Erik Logan, Technology Management MBA Class of 2016 valedictorian, invited us to visit his newest business venture and talk about how TMMBA gave him the foundation to expand his entrepreneurial skills. For more interviews with TMMBA alumni entrepreneurs, click here.
Erik Logan serves as the Chief Executive Officer of Pogo Linux, a server and storage company based in Redmond, Washington. In addition to Pogo, Erik is currently active in many other local start-ups including Wanderfish Poke and IoCurrents. Erik will also be a mentor in the new MS in Entrepreneurship program at UW’s Foster School of Business.
Tell us about your business
Erik: I am the co-owner of a new restaurant called Wanderfish Poke, a fast casual poke bar in the Capitol Hill neighborhood of Seattle. I graduated from TMMBA in June of 2016; we started the business before the program ended. The idea came to us after a trip to Hawaii, where we had poke for the first time. We thought, “This is really good. Why don’t we have more of this on the mainland?” We looked around, and found a few places in New York and a few places in LA, but there weren’t any poke joints in Seattle. So we looked at what some of the other restaurants were doing, put our own spin on it, and put the business together. We signed our lease in July 2016, and had our grand opening on October 1st.
A big part of entrepreneurship is value engineering. We chose this retail space because the location is really good, with lots of foot traffic, but also because it was built out for a FroYo store. They had done a huge amount of work to get the space to the level it is now, so when we bought it, we already had a lot of the stuff we needed. This helped us get the project up and running very quickly.
One of our differentiators is that we wanted to be as sustainable as possible, especially with our fish offerings. For example, our Ahi is fresh from Hawaii, and we work with one of the few fishing companies that have a complete vertical supply chain for their fish. The people who catch the fish are the same people who take it off the boat, process it, and then sell it. It was really important for us to not just sell food, but to sell it responsibly.
When we last talked to you, you were CEO of Pogo Linux. Why the switch out of technology and into the restaurant industry?
Erik: A lot of the decision to start Wanderfish was simply discovering the opportunity to do something different. I’ve been with Pogo for over 18 years, as CTO and then CEO. It’s a thriving company, selling servers and storage to some great local companies like Vulcan and the Allen Institute. But at some point, you need to expand your horizons a little. We’ve done technology for so many years, we were interested in starting something in a different space, and Wanderfish Poke was an opportunity to do that.
Do you find any overlaps between running Wanderfish Poke and your past experiences?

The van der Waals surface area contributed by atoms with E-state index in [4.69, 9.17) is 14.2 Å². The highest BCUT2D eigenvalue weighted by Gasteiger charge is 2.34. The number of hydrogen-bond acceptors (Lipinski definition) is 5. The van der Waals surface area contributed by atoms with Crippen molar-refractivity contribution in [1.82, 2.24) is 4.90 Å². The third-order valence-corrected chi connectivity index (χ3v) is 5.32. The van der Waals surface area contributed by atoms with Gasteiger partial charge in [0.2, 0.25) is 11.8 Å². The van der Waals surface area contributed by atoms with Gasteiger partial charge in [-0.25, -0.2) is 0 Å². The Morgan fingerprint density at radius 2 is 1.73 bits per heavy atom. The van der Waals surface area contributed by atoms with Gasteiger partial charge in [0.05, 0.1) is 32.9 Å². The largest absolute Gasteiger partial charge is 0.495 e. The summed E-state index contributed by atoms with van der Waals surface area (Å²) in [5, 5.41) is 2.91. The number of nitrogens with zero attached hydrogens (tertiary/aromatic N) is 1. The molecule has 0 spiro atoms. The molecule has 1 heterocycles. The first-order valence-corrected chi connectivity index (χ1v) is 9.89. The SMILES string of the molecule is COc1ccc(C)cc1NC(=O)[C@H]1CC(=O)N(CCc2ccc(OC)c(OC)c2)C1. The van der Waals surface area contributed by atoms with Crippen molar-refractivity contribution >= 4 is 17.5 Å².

Erik: Yes. There are a lot of things from my tech business that are very similar to running a restaurant. For example, with Pogo Linux, we purchase components, build them into systems, and ship the finished goods to customers. At Wanderfish Poke, we’re buying raw food and transforming it into bowls. So there are a lot of supply chain issues that are very similar. In fact, some of the software that we’ve written for our first company is almost a direct drop-in for what we’re doing at the restaurant.
As far as logistics, we have to ask ourselves questions like ‘how much do you prep, how long, how do you manage that process, and how many people do you need on the line at any given time?’ At the end of the day, it’s all food and labor costs. The other problem is that everything we order is perishable, so we have to take that into account. Some things will last only two days; some things will last two weeks. It becomes a complex puzzle with the logistics. It’s different from selling widgets, for example, because you put a widget on the shelf and it can be there forever.
One area where the restaurant is very different from past experiences, and what I find to be the most exciting part, is the menu. Although technology moves quickly, product development times can be slow and cumbersome. There is so much more freedom with creating new poke bowls and other menu items. It is also a much more creative process, and one that we really enjoy.
How did TMMBA prepare you to start your business?
Erik: One of the reasons I wanted to get an MBA was to do some different things professionally, and I’ve found that the TMMBA has afforded me the ability to do that in many ways. Wanderfish Poke is just one of the new projects I’ve started. I’m also advising a few other startups in Seattle right now, and I’m doing some small angel investing. A lot of what I learned in the TMMBA has translated to all of these projects. I’m using the information from Entrepreneurship Expo Night and Ben Hallen’s class as I advise new startups on their pitch. When helping a start-up through their initial round of financing, I realized that what I learned in Lance Young’s class was an enormous help. It’s all relevant stuff.
For Wanderfish Poke specifically, I can apply almost everything I learned in the TMMBA program. I’ve never been this heavily involved in cost accounting, so the Accounting class was a big one for me. Another area is Operations — theory of constraints, queues, etc. We’ve even tried to calculate utilization rates to minimize how long customers have to wait in line. Financial Accounting was also really useful. I had a lot of practical knowledge to begin with, but TMMBA helped fill in some of the holes. Overall, I have found that the courses opened my mind to new ways of thinking. As an augment to what I already knew, the Technology Management MBA continues to be hugely valuable.
Wanderfish Poke in the press: